Reminiscing: The Windmills of Bangui

Last year during my trip to Laoag, we stumbled upon the windmill farm in Bangui as we were on our way to the Cape Bojeador lighthouse.

We drove up to a man standing by on the highway, and asked him how to get to those windmills in the distance. He told us to take a little dirt road and take several turns so we would emerge on the coastline. After a few dead ends driving through the dense thicket of bushes and trees the dirt road took us past, we broke through the foliage onto a desolate spit of beach sand. To either side of us, towering monoliths of steel with blades perched atop each of them stood like silent guardians.

the windmills of Bangui

Standing in the midst of these, I felt really small. It was as if I’d gotten warped into an alien world where the inhabitants were giants, and we were Lilliputians. And the fact that we were on a beach with gigantic propeller blades spinning overhead gave me a very strong Lost vibe. Any minute I expected maybe a plane to crash, or some disheveled survivors emerging to greet us.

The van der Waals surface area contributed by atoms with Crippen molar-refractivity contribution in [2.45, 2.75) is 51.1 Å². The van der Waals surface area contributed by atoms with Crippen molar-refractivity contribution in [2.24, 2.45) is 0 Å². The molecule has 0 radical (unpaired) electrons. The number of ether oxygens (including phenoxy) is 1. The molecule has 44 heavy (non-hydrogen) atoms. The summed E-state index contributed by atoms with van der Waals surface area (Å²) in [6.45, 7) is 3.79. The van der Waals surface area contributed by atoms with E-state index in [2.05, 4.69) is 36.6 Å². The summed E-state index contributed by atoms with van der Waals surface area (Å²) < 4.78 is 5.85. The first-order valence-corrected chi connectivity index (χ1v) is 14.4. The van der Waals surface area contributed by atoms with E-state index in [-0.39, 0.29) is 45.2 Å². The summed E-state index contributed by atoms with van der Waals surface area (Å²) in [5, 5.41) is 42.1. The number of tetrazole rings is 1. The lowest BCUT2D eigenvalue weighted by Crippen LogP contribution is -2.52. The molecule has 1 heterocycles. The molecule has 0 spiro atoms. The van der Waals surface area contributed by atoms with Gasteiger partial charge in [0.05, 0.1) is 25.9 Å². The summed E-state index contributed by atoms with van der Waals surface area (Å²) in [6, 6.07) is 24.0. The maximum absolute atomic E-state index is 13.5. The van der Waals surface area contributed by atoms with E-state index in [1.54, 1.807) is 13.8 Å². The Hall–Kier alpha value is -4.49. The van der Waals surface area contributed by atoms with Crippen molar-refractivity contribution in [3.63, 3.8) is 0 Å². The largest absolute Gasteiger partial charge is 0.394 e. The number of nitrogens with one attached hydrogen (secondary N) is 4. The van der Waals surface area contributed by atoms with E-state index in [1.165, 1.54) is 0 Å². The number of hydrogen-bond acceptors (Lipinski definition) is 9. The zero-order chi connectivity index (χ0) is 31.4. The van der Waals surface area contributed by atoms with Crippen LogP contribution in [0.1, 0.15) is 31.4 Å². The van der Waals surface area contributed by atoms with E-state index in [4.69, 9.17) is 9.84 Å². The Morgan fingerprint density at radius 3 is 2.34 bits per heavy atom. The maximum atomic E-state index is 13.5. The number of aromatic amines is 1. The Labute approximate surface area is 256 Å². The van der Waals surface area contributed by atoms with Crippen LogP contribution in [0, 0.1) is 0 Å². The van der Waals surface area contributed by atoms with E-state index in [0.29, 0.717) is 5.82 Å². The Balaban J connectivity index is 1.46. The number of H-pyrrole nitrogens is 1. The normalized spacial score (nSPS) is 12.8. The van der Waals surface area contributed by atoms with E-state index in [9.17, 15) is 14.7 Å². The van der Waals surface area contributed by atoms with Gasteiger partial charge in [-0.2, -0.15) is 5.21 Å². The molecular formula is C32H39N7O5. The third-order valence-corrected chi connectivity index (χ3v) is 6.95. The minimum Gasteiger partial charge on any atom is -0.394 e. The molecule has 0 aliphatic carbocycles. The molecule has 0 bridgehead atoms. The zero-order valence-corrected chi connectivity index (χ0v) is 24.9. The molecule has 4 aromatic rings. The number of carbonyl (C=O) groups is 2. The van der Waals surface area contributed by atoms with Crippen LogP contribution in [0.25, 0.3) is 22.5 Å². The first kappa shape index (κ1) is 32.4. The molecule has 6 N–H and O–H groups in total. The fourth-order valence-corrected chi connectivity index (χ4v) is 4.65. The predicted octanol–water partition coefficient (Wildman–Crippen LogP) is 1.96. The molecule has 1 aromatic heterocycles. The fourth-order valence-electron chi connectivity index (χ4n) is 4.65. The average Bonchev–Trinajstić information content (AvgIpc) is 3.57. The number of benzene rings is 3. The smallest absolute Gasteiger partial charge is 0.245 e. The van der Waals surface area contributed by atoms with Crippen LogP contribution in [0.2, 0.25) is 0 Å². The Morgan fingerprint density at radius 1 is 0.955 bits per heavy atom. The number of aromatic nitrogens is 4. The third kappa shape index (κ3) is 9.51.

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The wind came strongly in from the sea, but it staggered me that it was blowing strong enough to cause tons of steel to move. The windmill blades were squealing and groaning, straining against the wind to catch every last gust of power. A small knot formed in my stomach as the thought entered my head, “Could these things possibly fall off? And could we avoid being crushed?”

fascinated and scared

Watching the windmills was both mesmerizing and terrifying. My intellect knew that these were harmless, simply harnessing wind power to light half the province of Ilocos Norte. But the animal part of me was awestruck — probably akin to the experience of isolated tribes encountering the modern city.

The windmill farm of Bangui is so picturesque that it’s been featured on local album covers, magazines, and the occasional ad campaign by a clothing company. It’s surreal, this juxtaposition of manmade and natural. There’s really nothing quite like this place anywhere else in the Philippines, and I’m glad we took the side trip to see it.

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